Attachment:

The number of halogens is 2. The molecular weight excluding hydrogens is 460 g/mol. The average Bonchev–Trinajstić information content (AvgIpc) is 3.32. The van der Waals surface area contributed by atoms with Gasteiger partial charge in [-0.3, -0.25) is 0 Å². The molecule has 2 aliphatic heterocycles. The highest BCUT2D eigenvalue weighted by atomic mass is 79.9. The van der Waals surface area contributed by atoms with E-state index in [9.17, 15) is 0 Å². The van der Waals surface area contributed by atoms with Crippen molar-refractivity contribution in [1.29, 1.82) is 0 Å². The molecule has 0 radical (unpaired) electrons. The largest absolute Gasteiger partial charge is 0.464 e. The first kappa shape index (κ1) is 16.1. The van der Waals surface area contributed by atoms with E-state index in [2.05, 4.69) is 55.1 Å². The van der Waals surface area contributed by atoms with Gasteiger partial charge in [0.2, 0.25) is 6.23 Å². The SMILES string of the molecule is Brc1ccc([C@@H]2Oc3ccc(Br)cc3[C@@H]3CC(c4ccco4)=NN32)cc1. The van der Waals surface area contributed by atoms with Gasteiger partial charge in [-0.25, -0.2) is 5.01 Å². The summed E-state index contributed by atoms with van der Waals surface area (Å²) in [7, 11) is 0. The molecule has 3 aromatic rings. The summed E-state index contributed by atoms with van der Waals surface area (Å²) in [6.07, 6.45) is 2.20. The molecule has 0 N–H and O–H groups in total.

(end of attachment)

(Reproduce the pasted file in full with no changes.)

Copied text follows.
The number of halogens is 2. The molecular weight excluding hydrogens is 460 g/mol. The average Bonchev–Trinajstić information content (AvgIpc) is 3.32. The van der Waals surface area contributed by atoms with Gasteiger partial charge in [-0.3, -0.25) is 0 Å². The molecule has 2 aliphatic heterocycles. The highest BCUT2D eigenvalue weighted by atomic mass is 79.9. The van der Waals surface area contributed by atoms with E-state index in [9.17, 15) is 0 Å². The van der Waals surface area contributed by atoms with Crippen molar-refractivity contribution in [1.29, 1.82) is 0 Å². The molecule has 0 radical (unpaired) electrons. The largest absolute Gasteiger partial charge is 0.464 e. The first kappa shape index (κ1) is 16.1. The van der Waals surface area contributed by atoms with E-state index in [2.05, 4.69) is 55.1 Å². The van der Waals surface area contributed by atoms with Gasteiger partial charge in [0.2, 0.25) is 6.23 Å². The SMILES string of the molecule is Brc1ccc([C@@H]2Oc3ccc(Br)cc3[C@@H]3CC(c4ccco4)=NN32)cc1. The van der Waals surface area contributed by atoms with Gasteiger partial charge in [-0.25, -0.2) is 5.01 Å². The summed E-state index contributed by atoms with van der Waals surface area (Å²) in [7, 11) is 0. The molecule has 3 aromatic rings. The summed E-state index contributed by atoms with van der Waals surface area (Å²) in [6.07, 6.45) is 2.20. The molecule has 0 N–H and O–H groups in total.